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Advocates have not been happy with DHS Secretary John Kelly and his blind implementation of Donald Trump’s mass deportation agenda. Neither are Senate Democrats, according to a new Huffington Post piece by Elise Foley. In January, 37 Senate Democrats voted to confirm Kelly. But what they thought they would get from him — a man of integrity who could lead and have thoughts independent of Trump — has not been the reality. As Elise Foley writes:
[Democrats’] hope was that the former Marine general would be a moderating influence on President Donald Trump and a better option than other names floated for the post. Kelly wasn’t known for being a virulent crusader against unauthorized immigration, and he had experience with Central and South America as former head of the U.S. Southern Command. He said in his confirmation hearing that he opposed a registry based on ethnicity or religion, which Trump once floated for Muslims.
Four months later, some of the Senate Democrats who voted for Kelly are exasperated, disappointed and, in some cases, even wondering if they made a mistake. Arrests of non-criminal undocumented immigrants are up significantly, plans for a border wall are underway, and Kelly has joined Trump and Attorney General Jeff Sessions in framing immigration almost exclusively in terms of crime. He defended the now-blocked ban on refugees and most travelers from several Muslim-majority nations and joked with Trump about using a saber “on the press.”
“I think the secretary has gone above and beyond even what the president’s dictates are and I’m disappointed in the way he’s acted,” Sen. Bob Menendez (D-N.J.), who supported Kelly’s confirmation, told HuffPost.
The senator said he wouldn’t vote for Kelly if he had the chance now.
The problem with Kelly is that he either doesn’t understand his job at all — or he’s turning out to be an anti-immigrant extremist just like Donald Trump and Jeff Sessions. As head of the Department of Homeland Security, the buck stops with Kelly on all individual deportations cases. Kelly could make it clear to his agents that they shouldn’t put certain immigrants into deportation proceedings, or he could stop individual deportations — as Sen. Bob Casey (D-PA) begged Kelly to do last month for a mother and child seeking asylum. (Kelly didn’t respond until it was too late.)
Kelly could realize that Trump’s mass deportation agenda is impractical and inhumane, that mass deportations will make American communities less safe, that immigrant mothers and fathers who have lived and worked in the US for decades don’t deserve to be separated from their families — and do something about it.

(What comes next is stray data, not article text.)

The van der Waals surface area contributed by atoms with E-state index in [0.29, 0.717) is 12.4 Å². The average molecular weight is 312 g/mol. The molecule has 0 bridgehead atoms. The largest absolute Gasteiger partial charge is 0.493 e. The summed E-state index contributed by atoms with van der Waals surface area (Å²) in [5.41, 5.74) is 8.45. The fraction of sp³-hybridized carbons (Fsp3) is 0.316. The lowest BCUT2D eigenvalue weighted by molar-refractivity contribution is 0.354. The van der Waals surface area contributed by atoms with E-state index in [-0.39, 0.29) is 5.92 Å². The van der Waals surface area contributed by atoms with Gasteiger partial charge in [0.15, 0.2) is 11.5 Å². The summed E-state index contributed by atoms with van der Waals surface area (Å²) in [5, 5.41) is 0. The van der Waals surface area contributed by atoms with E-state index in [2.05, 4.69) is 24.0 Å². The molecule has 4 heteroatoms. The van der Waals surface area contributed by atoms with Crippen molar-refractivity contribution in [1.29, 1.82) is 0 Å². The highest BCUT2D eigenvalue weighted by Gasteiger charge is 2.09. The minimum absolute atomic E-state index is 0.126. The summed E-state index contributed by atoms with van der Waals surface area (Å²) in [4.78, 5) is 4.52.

Unfortunately, all of Kelly’s comments have trended in the opposite direction. He regularly speaks about how his agents only target immigrants who have committed crimes — which is false, as ICE and CBP have targeted just about everyone, and underlines the fact that Kelly won’t even acknowledge the problem. In April, he told lawmakers who disagreed with him to “shut up“. He’s said that :
If the laws are not good laws, then change them. Don’t call me, or Twitter or tweet, or go to the press with outrageous stories about how we do business or why we’re deporting somebody.
But all of this again, is ignoring Kelly’s powers of discretion. He’s pretending it’s entirely up to Congress, and not him, to do something about Trump’s mass deportations. The truth is that Kelly has the power to curb Trump’s extremism on immigration — and potentially millions of deportations will be hung around Kelly’s neck if he refuses to act.
Elise Foley’s article quotes a number of Democrats and advocates who agree:
Sen Bob. Casey (D-PA): “When you talk to Secretary Kelly, he says he’s just following order[s] but he was confirmed to lead, not just to go along with some wrongheaded immigration approach that was cooked up during the campaign.”
Rep. Luis Gutierrez (D-IL): “There have been no indications of compassion, expertise, or cooperation coming from the DHS Secretary or his senior staff. DHS seems to wish Congress would just go away and stop asking them about what they are doing and why, which is not an option.”
Clarissa Martínez-de-Castro of the National Council of La Raza: “There was a sense that perhaps given his experience he would bring a more tempered approach to the issue of immigration and immigration enforcement. I think that based on what we’ve seen, now the question is whether he is a helpless executioner or a willing one of what are, at the very least, ethically questionable policies.”
AV’s Frank Sharry has been calling out Kelly for his failed leadership for months. In April, Frank stated:
We had high hopes for you, General Kelly. You were supposed to be one of the “adults in the room.” But as a public servant, the combination of misdirected anger and persistent mischaracterizations call into question your suitability for the job you hold.
That was true then and is becoming more evident every day.